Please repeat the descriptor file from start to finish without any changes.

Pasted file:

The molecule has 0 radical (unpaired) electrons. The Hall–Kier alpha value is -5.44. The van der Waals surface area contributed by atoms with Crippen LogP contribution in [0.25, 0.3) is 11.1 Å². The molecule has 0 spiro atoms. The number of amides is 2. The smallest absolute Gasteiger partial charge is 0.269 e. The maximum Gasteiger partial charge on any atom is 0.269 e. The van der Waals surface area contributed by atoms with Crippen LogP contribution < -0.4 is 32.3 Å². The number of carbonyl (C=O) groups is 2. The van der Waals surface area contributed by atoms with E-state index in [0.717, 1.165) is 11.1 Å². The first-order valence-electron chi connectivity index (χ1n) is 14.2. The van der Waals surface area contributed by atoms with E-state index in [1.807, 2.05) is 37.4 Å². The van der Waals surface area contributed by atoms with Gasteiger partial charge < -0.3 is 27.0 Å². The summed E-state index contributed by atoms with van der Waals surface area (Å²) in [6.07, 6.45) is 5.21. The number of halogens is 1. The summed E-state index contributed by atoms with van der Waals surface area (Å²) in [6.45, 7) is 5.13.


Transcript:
The molecule has 0 radical (unpaired) electrons. The Hall–Kier alpha value is -5.44. The van der Waals surface area contributed by atoms with Crippen LogP contribution in [0.25, 0.3) is 11.1 Å². The molecule has 0 spiro atoms. The number of amides is 2. The smallest absolute Gasteiger partial charge is 0.269 e. The maximum Gasteiger partial charge on any atom is 0.269 e. The van der Waals surface area contributed by atoms with Crippen LogP contribution < -0.4 is 32.3 Å². The number of carbonyl (C=O) groups is 2. The van der Waals surface area contributed by atoms with E-state index in [0.717, 1.165) is 11.1 Å². The first-order valence-electron chi connectivity index (χ1n) is 14.2. The van der Waals surface area contributed by atoms with E-state index in [1.807, 2.05) is 37.4 Å². The van der Waals surface area contributed by atoms with Gasteiger partial charge < -0.3 is 27.0 Å². The summed E-state index contributed by atoms with van der Waals surface area (Å²) in [6.07, 6.45) is 5.21. The number of halogens is 1. The summed E-state index contributed by atoms with van der Waals surface area (Å²) in [6.45, 7) is 5.13.